A-League Women announces expansion, longer season ahead of home World Cup

play
Making the case for Sam Kerr to top the ESPN FC Women's Rank (2:09)

The Far Post Podcast team says Sam Kerr's amazing season was enough to earn top spot in the ESPN FC Women's Rank. (2:09)

The A-League Women will be expanded to full home and away for the upcoming season, as the league attempts to boost its quality and attract top talent ahead of the Women's World Cup.

The Australian Professional Leagues (APL) confirmed the league will expand to 11 teams with a 20-round regular season, plus four finals games, for 2022-23 and 12 teams with a 22-round regular season, plus seven finals, the following season.

- Lynch: ALW expansion is a huge win for football

Western United will join for the upcoming season, scheduled to commence on Nov. 18, with Central Coast following in 2023-24.

It means by 2024, the ALW's total available playing minutes (excluding finals) will rise to 1980, a figure in line with the NWSL, WSL and Division 1 Feminine.

"[We] did a huge amount of work trying to find the right balance to get more playing opportunities for young aspiring Australian female footballers, but probably just as important, if not more important, more minutes and more matches," APL chief executive officer Danny Townsend told reporters.

"We've found a good balance there. It's something that we've been really thinking through.

"Being able to do it and announce it now with the Women's World Cup right around the corner, the time is now for women's football and we want to get out ahead of that."

The exodus of Matildas to Europe, with many citing the need for more playing time at a high level, has harmed the ALW's quality.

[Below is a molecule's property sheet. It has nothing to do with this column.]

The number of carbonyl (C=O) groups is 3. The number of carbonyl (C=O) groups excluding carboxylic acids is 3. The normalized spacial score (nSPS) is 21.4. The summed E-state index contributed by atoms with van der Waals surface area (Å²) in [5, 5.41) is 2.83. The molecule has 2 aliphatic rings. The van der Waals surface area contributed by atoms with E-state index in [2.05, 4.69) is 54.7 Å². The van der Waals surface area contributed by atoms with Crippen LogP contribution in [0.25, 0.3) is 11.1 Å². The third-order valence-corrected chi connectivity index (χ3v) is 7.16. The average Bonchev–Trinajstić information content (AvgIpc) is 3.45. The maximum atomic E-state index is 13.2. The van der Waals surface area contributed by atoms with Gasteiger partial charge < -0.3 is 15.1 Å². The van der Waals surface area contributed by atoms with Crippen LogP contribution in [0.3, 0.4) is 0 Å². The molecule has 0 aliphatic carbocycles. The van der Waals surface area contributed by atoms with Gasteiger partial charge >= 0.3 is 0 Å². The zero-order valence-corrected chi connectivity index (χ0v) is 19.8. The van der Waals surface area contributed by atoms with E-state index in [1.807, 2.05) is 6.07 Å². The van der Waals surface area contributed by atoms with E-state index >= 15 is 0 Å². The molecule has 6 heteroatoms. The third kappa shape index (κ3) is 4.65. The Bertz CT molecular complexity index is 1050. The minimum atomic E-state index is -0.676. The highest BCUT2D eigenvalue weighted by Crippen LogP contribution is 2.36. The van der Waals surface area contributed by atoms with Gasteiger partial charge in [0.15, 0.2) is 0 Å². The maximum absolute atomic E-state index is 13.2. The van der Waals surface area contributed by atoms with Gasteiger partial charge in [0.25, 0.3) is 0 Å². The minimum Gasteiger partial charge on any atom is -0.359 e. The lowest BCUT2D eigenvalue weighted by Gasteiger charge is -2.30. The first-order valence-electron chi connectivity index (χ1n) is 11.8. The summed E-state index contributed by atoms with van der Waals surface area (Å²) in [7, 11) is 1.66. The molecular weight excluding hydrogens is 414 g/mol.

Townsend conceded it was inevitable top players would depart, but wanted Australia to be an option over Europe's lower leagues.

"We've got to make sure that we make it clear that moving to a second-tier league in Europe is not a better proposition than staying in the A-League Women, which I think is a bit of a misconception that exists at the moment," he said.

"The number of matches is certainly going to be a positive reason for Australian players to stay."

Townsend was optimistic the extended season would help develop more quality players to expand the Matildas' talent pool long-term.

He also confirmed plans for the league to have breaks for international windows.

The season is significantly longer than the likes of the AFLW, NRLW and WBBL seasons.

"The way in which we're gonna roll this out, we think is is going to set a benchmark for women's sport in this country," Townsend said.

In line with the current long-term collective bargaining agreement, signed ahead of last season, the league's minimum salary will rise more than 50% over two years.

"Thanks to the genuine partnership with the APL, the players have played a central role in helping to design a competition that delivers meaningful employment, a professional career path and a strong and sustainable league that will develop the next generation of Australian talent," PFA co-chief executive Kate Gill said in a statement.